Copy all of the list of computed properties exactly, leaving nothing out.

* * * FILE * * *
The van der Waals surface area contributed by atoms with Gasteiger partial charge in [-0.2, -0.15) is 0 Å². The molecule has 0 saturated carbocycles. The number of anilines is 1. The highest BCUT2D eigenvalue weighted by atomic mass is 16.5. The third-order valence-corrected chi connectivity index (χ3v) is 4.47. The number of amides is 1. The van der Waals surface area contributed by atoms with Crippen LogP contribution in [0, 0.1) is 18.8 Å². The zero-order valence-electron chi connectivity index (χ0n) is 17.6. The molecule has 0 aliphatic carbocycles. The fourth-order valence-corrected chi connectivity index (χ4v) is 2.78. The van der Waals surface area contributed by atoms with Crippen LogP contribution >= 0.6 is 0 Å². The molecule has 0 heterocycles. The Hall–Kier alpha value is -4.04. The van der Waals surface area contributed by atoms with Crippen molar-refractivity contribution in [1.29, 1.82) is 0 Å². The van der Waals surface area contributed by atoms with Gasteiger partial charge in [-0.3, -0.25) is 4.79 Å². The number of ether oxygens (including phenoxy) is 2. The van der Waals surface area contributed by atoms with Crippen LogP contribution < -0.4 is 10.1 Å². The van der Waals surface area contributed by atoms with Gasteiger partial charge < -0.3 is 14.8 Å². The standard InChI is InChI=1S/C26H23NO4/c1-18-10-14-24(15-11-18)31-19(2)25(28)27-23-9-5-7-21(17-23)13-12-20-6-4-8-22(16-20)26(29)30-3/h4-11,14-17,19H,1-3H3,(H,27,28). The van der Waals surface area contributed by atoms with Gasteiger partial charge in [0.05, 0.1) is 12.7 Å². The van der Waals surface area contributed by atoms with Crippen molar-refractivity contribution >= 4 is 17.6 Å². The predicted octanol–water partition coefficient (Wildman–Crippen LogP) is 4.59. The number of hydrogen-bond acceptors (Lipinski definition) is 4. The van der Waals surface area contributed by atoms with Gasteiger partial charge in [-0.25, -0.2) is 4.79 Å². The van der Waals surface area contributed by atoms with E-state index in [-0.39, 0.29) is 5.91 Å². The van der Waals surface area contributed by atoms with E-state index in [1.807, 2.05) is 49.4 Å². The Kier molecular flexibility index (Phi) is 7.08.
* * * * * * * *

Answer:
The van der Waals surface area contributed by atoms with Gasteiger partial charge in [-0.2, -0.15) is 0 Å². The molecule has 0 saturated carbocycles. The number of anilines is 1. The highest BCUT2D eigenvalue weighted by atomic mass is 16.5. The third-order valence-corrected chi connectivity index (χ3v) is 4.47. The number of amides is 1. The van der Waals surface area contributed by atoms with Crippen LogP contribution in [0, 0.1) is 18.8 Å². The zero-order valence-electron chi connectivity index (χ0n) is 17.6. The molecule has 0 aliphatic carbocycles. The fourth-order valence-corrected chi connectivity index (χ4v) is 2.78. The van der Waals surface area contributed by atoms with Crippen LogP contribution >= 0.6 is 0 Å². The molecule has 0 heterocycles. The Hall–Kier alpha value is -4.04. The van der Waals surface area contributed by atoms with Crippen molar-refractivity contribution in [1.29, 1.82) is 0 Å². The van der Waals surface area contributed by atoms with Gasteiger partial charge in [-0.3, -0.25) is 4.79 Å². The number of ether oxygens (including phenoxy) is 2. The van der Waals surface area contributed by atoms with Crippen LogP contribution < -0.4 is 10.1 Å². The van der Waals surface area contributed by atoms with Gasteiger partial charge < -0.3 is 14.8 Å². The standard InChI is InChI=1S/C26H23NO4/c1-18-10-14-24(15-11-18)31-19(2)25(28)27-23-9-5-7-21(17-23)13-12-20-6-4-8-22(16-20)26(29)30-3/h4-11,14-17,19H,1-3H3,(H,27,28). The van der Waals surface area contributed by atoms with Gasteiger partial charge in [0.05, 0.1) is 12.7 Å². The van der Waals surface area contributed by atoms with Crippen molar-refractivity contribution >= 4 is 17.6 Å². The predicted octanol–water partition coefficient (Wildman–Crippen LogP) is 4.59. The number of hydrogen-bond acceptors (Lipinski definition) is 4. The van der Waals surface area contributed by atoms with Gasteiger partial charge in [-0.25, -0.2) is 4.79 Å². The van der Waals surface area contributed by atoms with E-state index in [-0.39, 0.29) is 5.91 Å². The van der Waals surface area contributed by atoms with E-state index in [1.807, 2.05) is 49.4 Å². The Kier molecular flexibility index (Phi) is 7.08.